Student Bronwyn Schlaefer is mapping out where ASL alumni end up—one postcard at a time.
In the hallway of the American Sign Language (ASL) Department, you’ll see a map of the United States surrounded by smiling faces. Each photo is part of an alumni “postcard,” which includes a career update connected by a colored string and a pin on the map. All the strings branch from the same starting point: Chicago, where they began their careers at Columbia College Chicago.
Just in time for the ASL Department’s 25th anniversary, student Bronwyn Schlaefer is organizing the “Awesome ASL Alumni” map—managing everything from reaching out to alumni to designing the postcards on display to pinning everything up on the wall. Working alongside ASL Assistant Professor Angela Malcomson, Schlaefer hopes to pin the locations of every ASL alum across the country—and eventually the world.
How do you describe the alumni map?
I describe it as a “Where are they now?” project. I described it to one of my friends and he was like, “Oh, so you’re making a crazy wall from one of those detective movies!” I was like, “Sure! But it’s with pretty faces instead of conspiracy theories.” I created a little ASL stamp and a postcard [template] on PowerPoint, so that way when people send me updates I can just keep adding slides.
My goal is to hopefully fill the entire wall, and have it spill around and take over this section of the hallway. There’s 870 graduates. I’ve only heard from 20 or so. I’m trying to get everybody. I’ve had people who graduated before me contact everybody they know. We’ll see what happens. I hope whoever comes after me will keep it going. I want to have a postcard up there one day, eventually.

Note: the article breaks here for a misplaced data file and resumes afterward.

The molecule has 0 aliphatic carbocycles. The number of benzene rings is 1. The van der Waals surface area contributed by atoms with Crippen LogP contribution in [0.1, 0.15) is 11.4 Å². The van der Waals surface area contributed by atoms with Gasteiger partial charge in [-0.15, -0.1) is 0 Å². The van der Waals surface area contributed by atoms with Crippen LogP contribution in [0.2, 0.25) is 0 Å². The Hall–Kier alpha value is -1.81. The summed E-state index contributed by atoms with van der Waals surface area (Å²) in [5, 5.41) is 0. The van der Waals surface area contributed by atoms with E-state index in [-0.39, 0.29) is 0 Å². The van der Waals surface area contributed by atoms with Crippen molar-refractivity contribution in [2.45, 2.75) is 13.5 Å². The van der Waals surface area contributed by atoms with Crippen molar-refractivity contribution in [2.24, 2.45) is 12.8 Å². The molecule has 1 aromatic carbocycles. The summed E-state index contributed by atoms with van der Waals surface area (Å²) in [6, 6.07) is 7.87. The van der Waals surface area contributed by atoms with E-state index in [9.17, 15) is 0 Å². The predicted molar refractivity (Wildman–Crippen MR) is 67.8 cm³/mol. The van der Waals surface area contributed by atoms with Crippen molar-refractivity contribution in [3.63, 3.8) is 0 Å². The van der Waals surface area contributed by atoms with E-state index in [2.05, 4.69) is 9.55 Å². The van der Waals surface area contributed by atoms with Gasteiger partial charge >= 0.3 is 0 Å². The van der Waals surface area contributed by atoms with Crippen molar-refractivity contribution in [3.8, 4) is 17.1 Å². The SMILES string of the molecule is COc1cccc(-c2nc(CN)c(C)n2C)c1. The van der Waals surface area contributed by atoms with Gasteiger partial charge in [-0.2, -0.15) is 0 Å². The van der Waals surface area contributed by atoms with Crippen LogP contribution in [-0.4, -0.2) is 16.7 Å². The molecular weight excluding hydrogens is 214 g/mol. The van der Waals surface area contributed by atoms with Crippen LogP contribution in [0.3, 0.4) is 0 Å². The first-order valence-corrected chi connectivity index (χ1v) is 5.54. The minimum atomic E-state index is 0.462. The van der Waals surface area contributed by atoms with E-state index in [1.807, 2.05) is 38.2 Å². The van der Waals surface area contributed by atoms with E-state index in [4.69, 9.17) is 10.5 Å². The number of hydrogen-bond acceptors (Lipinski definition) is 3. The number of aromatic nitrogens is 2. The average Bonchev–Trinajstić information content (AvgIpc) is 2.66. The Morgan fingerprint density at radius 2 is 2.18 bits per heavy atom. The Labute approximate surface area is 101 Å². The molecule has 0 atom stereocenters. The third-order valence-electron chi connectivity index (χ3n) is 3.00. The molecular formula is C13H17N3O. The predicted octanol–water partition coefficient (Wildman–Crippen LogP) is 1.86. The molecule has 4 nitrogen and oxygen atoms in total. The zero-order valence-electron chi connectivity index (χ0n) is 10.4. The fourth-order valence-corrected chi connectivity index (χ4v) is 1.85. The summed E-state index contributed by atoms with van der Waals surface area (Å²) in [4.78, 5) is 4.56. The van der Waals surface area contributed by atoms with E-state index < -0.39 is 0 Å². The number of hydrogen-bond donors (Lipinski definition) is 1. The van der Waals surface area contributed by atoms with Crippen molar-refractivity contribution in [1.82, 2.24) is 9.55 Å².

Have any responses surprised you?
Yasmine Austria ’15 is working for Federal Emergency Management Agency (FEMA) and she’s stationed in the Virgin Islands—I was kind of jealous about that. Then the whole top-secret clearance that Tiffany Sersen ’08 has—that’s really cool. Her bio says that she interprets in DC and she freelances and she also has top-secret clearance to work in the government. What interests me the most is the fact that everyone has their interpreting jobs, but they also do freelance things on the side.
The ASL Department is celebrating their 25th anniversary. How does it feel to be a part of that history?
It’s really cool. Most of the education seems to be on the coasts, and it’s really nice to have someone who’s in the middle of everything.
As a current student, why do you think it’s important for alumni to connect back to Columbia?
I think it’s really important to show current students what is possible. There’s only so much you can cover in the classroom. There are also more and more people every year who want to do their second practicum, which is out doing freelance work in a location where they plan to end up after graduation. The more people that stay in contact with Columbia, the more that possibility can be fostered and grown. Also, it’s just nice to know where everybody goes, so we can give examples to the next generation.